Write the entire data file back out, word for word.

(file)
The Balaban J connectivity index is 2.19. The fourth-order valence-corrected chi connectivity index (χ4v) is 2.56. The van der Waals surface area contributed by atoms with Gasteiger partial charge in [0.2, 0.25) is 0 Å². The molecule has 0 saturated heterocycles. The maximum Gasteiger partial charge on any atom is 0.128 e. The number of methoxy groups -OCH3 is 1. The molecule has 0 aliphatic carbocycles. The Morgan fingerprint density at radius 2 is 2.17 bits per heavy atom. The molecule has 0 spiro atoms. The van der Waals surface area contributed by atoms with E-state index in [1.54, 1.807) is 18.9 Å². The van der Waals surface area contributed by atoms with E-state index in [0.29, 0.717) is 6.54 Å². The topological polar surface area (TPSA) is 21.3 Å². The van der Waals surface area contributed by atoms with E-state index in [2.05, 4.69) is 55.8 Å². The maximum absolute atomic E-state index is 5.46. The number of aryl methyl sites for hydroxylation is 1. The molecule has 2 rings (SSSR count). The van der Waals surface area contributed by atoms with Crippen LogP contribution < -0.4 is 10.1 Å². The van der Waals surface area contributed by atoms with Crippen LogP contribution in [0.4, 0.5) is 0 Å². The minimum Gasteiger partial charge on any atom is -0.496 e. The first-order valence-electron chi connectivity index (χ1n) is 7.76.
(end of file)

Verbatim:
The Balaban J connectivity index is 2.19. The fourth-order valence-corrected chi connectivity index (χ4v) is 2.56. The van der Waals surface area contributed by atoms with Gasteiger partial charge in [0.2, 0.25) is 0 Å². The molecule has 0 saturated heterocycles. The maximum Gasteiger partial charge on any atom is 0.128 e. The number of methoxy groups -OCH3 is 1. The molecule has 0 aliphatic carbocycles. The Morgan fingerprint density at radius 2 is 2.17 bits per heavy atom. The molecule has 0 spiro atoms. The van der Waals surface area contributed by atoms with E-state index in [1.54, 1.807) is 18.9 Å². The van der Waals surface area contributed by atoms with E-state index in [0.29, 0.717) is 6.54 Å². The topological polar surface area (TPSA) is 21.3 Å². The van der Waals surface area contributed by atoms with E-state index in [2.05, 4.69) is 55.8 Å². The maximum absolute atomic E-state index is 5.46. The number of aryl methyl sites for hydroxylation is 1. The molecule has 2 rings (SSSR count). The van der Waals surface area contributed by atoms with Crippen LogP contribution < -0.4 is 10.1 Å². The van der Waals surface area contributed by atoms with Crippen LogP contribution in [0.4, 0.5) is 0 Å². The minimum Gasteiger partial charge on any atom is -0.496 e. The first-order valence-electron chi connectivity index (χ1n) is 7.76.